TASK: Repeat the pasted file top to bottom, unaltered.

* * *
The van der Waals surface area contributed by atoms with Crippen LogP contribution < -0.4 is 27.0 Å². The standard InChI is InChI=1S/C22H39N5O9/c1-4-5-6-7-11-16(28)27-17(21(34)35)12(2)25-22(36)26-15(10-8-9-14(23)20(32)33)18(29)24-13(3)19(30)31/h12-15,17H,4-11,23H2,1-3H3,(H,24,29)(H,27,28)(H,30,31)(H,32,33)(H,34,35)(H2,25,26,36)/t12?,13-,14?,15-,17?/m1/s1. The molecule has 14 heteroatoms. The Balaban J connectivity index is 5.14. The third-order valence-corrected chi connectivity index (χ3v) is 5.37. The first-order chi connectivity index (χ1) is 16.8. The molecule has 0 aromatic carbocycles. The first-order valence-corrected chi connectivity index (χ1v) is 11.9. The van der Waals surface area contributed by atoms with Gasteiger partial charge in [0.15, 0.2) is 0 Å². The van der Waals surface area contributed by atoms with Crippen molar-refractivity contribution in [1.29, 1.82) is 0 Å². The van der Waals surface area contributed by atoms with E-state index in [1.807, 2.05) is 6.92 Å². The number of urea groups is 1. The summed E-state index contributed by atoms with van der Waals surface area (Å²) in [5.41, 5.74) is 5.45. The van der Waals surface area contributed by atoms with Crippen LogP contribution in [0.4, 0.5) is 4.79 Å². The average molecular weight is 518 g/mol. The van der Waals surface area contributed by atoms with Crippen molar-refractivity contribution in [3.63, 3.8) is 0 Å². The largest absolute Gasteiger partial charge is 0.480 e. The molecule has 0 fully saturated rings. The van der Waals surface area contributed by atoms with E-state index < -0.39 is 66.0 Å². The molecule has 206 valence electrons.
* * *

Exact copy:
The van der Waals surface area contributed by atoms with Crippen LogP contribution < -0.4 is 27.0 Å². The standard InChI is InChI=1S/C22H39N5O9/c1-4-5-6-7-11-16(28)27-17(21(34)35)12(2)25-22(36)26-15(10-8-9-14(23)20(32)33)18(29)24-13(3)19(30)31/h12-15,17H,4-11,23H2,1-3H3,(H,24,29)(H,27,28)(H,30,31)(H,32,33)(H,34,35)(H2,25,26,36)/t12?,13-,14?,15-,17?/m1/s1. The molecule has 14 heteroatoms. The Balaban J connectivity index is 5.14. The third-order valence-corrected chi connectivity index (χ3v) is 5.37. The first-order chi connectivity index (χ1) is 16.8. The molecule has 0 aromatic carbocycles. The first-order valence-corrected chi connectivity index (χ1v) is 11.9. The van der Waals surface area contributed by atoms with Gasteiger partial charge in [0.15, 0.2) is 0 Å². The van der Waals surface area contributed by atoms with Crippen molar-refractivity contribution in [1.29, 1.82) is 0 Å². The van der Waals surface area contributed by atoms with E-state index in [1.807, 2.05) is 6.92 Å². The number of urea groups is 1. The summed E-state index contributed by atoms with van der Waals surface area (Å²) in [5.41, 5.74) is 5.45. The van der Waals surface area contributed by atoms with Crippen LogP contribution in [0.4, 0.5) is 4.79 Å². The average molecular weight is 518 g/mol. The van der Waals surface area contributed by atoms with Crippen molar-refractivity contribution in [3.63, 3.8) is 0 Å². The largest absolute Gasteiger partial charge is 0.480 e. The molecule has 0 fully saturated rings. The van der Waals surface area contributed by atoms with E-state index < -0.39 is 66.0 Å². The molecule has 206 valence electrons.